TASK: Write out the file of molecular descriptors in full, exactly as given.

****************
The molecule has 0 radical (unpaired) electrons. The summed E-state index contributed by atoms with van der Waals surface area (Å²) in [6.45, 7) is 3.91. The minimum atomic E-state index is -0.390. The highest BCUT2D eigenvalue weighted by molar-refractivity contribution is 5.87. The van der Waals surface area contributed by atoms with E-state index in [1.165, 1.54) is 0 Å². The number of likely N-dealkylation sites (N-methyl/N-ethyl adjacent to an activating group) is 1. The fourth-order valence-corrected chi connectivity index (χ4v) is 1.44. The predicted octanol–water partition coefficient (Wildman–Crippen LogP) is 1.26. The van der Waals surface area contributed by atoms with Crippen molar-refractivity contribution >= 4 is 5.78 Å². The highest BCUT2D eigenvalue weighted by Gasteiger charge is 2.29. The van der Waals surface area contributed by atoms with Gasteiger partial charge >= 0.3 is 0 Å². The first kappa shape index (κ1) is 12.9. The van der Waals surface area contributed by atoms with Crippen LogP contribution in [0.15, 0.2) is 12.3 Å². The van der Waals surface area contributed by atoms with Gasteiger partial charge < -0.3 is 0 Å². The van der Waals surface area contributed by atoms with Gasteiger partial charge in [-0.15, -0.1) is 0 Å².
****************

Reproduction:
The molecule has 0 radical (unpaired) electrons. The summed E-state index contributed by atoms with van der Waals surface area (Å²) in [6.45, 7) is 3.91. The minimum atomic E-state index is -0.390. The highest BCUT2D eigenvalue weighted by molar-refractivity contribution is 5.87. The van der Waals surface area contributed by atoms with E-state index in [1.165, 1.54) is 0 Å². The number of likely N-dealkylation sites (N-methyl/N-ethyl adjacent to an activating group) is 1. The fourth-order valence-corrected chi connectivity index (χ4v) is 1.44. The predicted octanol–water partition coefficient (Wildman–Crippen LogP) is 1.26. The van der Waals surface area contributed by atoms with Crippen molar-refractivity contribution >= 4 is 5.78 Å². The highest BCUT2D eigenvalue weighted by Gasteiger charge is 2.29. The van der Waals surface area contributed by atoms with Gasteiger partial charge >= 0.3 is 0 Å². The first kappa shape index (κ1) is 12.9. The van der Waals surface area contributed by atoms with Crippen LogP contribution in [0.15, 0.2) is 12.3 Å². The van der Waals surface area contributed by atoms with Gasteiger partial charge < -0.3 is 0 Å². The van der Waals surface area contributed by atoms with Gasteiger partial charge in [-0.15, -0.1) is 0 Å².